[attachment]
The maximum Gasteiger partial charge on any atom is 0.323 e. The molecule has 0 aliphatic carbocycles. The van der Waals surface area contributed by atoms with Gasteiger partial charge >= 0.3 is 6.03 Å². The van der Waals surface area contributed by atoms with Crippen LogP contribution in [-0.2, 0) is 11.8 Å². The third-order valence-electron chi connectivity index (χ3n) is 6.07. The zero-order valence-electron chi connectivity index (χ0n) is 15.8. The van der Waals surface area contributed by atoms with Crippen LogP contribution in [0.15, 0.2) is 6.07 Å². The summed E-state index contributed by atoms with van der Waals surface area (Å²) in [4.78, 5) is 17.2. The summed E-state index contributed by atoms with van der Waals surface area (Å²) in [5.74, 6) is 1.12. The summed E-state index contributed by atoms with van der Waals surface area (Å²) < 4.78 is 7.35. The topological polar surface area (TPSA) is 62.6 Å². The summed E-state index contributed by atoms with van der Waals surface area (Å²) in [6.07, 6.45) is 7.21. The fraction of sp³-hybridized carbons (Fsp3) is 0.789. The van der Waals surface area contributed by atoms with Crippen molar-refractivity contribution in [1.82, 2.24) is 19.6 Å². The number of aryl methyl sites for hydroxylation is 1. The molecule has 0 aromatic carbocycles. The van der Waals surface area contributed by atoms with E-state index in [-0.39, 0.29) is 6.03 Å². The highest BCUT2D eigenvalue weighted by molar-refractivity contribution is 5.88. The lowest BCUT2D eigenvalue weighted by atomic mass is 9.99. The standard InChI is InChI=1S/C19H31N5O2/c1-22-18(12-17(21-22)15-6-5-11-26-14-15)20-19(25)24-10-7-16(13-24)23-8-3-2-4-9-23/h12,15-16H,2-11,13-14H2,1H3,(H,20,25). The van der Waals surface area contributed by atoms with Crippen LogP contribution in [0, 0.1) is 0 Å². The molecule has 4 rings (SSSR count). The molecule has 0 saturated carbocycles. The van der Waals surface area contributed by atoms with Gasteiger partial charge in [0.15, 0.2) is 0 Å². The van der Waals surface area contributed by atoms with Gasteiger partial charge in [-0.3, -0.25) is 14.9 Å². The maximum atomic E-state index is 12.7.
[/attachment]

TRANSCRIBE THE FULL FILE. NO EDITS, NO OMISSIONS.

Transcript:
The maximum Gasteiger partial charge on any atom is 0.323 e. The molecule has 0 aliphatic carbocycles. The van der Waals surface area contributed by atoms with Gasteiger partial charge >= 0.3 is 6.03 Å². The van der Waals surface area contributed by atoms with Crippen LogP contribution in [-0.2, 0) is 11.8 Å². The third-order valence-electron chi connectivity index (χ3n) is 6.07. The zero-order valence-electron chi connectivity index (χ0n) is 15.8. The van der Waals surface area contributed by atoms with Crippen LogP contribution in [0.15, 0.2) is 6.07 Å². The summed E-state index contributed by atoms with van der Waals surface area (Å²) in [4.78, 5) is 17.2. The summed E-state index contributed by atoms with van der Waals surface area (Å²) in [5.74, 6) is 1.12. The summed E-state index contributed by atoms with van der Waals surface area (Å²) < 4.78 is 7.35. The topological polar surface area (TPSA) is 62.6 Å². The summed E-state index contributed by atoms with van der Waals surface area (Å²) in [6.07, 6.45) is 7.21. The fraction of sp³-hybridized carbons (Fsp3) is 0.789. The van der Waals surface area contributed by atoms with Crippen molar-refractivity contribution in [1.82, 2.24) is 19.6 Å². The number of aryl methyl sites for hydroxylation is 1. The molecule has 0 aromatic carbocycles. The van der Waals surface area contributed by atoms with E-state index in [-0.39, 0.29) is 6.03 Å². The highest BCUT2D eigenvalue weighted by molar-refractivity contribution is 5.88. The lowest BCUT2D eigenvalue weighted by atomic mass is 9.99. The standard InChI is InChI=1S/C19H31N5O2/c1-22-18(12-17(21-22)15-6-5-11-26-14-15)20-19(25)24-10-7-16(13-24)23-8-3-2-4-9-23/h12,15-16H,2-11,13-14H2,1H3,(H,20,25). The van der Waals surface area contributed by atoms with Crippen LogP contribution in [0, 0.1) is 0 Å². The molecule has 4 rings (SSSR count). The molecule has 0 saturated carbocycles. The van der Waals surface area contributed by atoms with Gasteiger partial charge in [0.15, 0.2) is 0 Å². The van der Waals surface area contributed by atoms with Gasteiger partial charge in [-0.3, -0.25) is 14.9 Å². The maximum atomic E-state index is 12.7.